wind fall


an unexpected gain, piece of good fortune, or the like.
something blown down by the wind, as fruit.
accruing in unexpectedly large amounts: windfall profits.

1425–75; late Middle English; see wind1, fall Unabridged
Based on the Random House Dictionary, © Random House, Inc. 2014.
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World English Dictionary
windfall (ˈwɪndˌfɔːl)
1.  a piece of unexpected good fortune, esp financial gain
2.  something blown down by the wind, esp a piece of fruit
3.  chiefly (US), (Canadian) a plot of land covered with trees blown down by the wind

Collins English Dictionary - Complete & Unabridged 10th Edition
2009 © William Collins Sons & Co. Ltd. 1979, 1986 © HarperCollins
Publishers 1998, 2000, 2003, 2005, 2006, 2007, 2009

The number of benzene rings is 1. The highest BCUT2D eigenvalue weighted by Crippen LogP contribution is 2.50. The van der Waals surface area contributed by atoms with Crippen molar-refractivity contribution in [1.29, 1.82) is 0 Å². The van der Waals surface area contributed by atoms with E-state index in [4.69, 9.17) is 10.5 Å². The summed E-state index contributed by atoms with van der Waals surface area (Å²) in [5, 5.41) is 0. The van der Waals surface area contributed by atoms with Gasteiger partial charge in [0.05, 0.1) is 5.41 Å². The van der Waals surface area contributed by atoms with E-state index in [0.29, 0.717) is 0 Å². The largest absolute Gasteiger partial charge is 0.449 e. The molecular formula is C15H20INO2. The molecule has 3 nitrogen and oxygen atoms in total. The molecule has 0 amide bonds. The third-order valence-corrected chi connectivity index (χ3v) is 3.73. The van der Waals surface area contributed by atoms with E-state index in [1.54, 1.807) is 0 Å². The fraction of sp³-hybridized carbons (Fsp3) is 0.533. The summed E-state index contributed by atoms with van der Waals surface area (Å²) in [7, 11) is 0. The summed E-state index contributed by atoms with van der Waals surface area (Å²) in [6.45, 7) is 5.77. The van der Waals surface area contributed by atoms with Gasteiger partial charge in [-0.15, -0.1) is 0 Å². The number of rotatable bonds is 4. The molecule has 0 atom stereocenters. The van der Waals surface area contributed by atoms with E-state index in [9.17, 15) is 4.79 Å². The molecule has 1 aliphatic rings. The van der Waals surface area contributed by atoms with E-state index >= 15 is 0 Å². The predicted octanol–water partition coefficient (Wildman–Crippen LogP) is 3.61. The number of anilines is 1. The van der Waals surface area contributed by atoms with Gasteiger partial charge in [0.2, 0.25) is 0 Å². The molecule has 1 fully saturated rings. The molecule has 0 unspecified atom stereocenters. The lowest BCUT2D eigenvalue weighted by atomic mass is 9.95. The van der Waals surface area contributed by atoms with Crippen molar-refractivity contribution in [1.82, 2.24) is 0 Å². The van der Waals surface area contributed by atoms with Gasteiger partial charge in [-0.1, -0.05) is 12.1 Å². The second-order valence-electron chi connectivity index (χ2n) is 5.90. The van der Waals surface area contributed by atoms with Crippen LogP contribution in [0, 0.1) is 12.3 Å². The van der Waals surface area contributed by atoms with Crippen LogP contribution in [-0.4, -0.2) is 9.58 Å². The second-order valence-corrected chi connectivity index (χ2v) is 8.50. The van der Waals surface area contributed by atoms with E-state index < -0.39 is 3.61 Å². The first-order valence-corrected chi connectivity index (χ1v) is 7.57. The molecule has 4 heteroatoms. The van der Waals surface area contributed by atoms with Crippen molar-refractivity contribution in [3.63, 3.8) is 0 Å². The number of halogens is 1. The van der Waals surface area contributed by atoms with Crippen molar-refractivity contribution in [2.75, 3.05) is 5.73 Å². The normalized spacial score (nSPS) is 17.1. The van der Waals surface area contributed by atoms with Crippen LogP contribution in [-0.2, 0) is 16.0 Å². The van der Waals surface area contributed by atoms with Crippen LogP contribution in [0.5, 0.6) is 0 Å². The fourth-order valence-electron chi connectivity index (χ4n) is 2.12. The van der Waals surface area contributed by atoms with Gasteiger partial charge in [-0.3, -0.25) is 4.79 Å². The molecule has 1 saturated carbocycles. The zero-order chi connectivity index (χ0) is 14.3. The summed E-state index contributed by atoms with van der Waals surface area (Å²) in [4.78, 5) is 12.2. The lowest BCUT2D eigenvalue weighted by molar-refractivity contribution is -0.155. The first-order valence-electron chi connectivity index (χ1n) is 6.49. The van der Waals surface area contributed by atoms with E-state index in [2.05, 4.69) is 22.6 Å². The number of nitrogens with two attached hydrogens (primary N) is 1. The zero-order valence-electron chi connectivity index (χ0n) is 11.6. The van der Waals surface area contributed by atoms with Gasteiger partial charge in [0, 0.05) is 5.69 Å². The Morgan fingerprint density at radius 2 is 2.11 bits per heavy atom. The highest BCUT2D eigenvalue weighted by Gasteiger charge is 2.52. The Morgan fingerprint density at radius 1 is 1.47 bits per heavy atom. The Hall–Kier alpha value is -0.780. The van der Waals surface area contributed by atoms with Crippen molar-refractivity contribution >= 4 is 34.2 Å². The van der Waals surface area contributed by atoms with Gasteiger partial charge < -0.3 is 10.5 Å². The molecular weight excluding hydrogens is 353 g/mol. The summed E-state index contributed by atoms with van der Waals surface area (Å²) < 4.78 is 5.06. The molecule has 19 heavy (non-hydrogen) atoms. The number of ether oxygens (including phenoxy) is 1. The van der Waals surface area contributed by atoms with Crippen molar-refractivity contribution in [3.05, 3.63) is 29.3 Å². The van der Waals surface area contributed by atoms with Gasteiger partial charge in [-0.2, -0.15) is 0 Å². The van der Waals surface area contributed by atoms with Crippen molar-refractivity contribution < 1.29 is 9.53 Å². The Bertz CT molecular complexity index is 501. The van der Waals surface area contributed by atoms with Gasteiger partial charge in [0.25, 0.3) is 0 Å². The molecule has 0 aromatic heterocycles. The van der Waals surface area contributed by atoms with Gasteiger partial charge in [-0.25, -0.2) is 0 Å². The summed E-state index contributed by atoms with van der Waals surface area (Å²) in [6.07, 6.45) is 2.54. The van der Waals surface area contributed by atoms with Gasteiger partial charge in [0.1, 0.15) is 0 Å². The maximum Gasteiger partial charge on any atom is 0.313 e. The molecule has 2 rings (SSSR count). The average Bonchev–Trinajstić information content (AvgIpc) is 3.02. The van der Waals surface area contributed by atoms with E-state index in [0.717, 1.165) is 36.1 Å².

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Word Origin & History

1464, from wind (n.) + fall. Originally literal, in ref. to wood or fruit blown down by the wind, and thus free to all. Fig. sense of "unexpected acquisition" is recorded from 1542.
Online Etymology Dictionary, © 2010 Douglas Harper
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American Heritage
Cultural Dictionary

windfall definition

An unexpected profit from a business or other source. The term connotes gaining huge profits without working for them — for example, when oil companies profit from a temporary scarcity of oil.

The American Heritage® New Dictionary of Cultural Literacy, Third Edition
Copyright © 2005 by Houghton Mifflin Company.
Published by Houghton Mifflin Company. All rights reserved.
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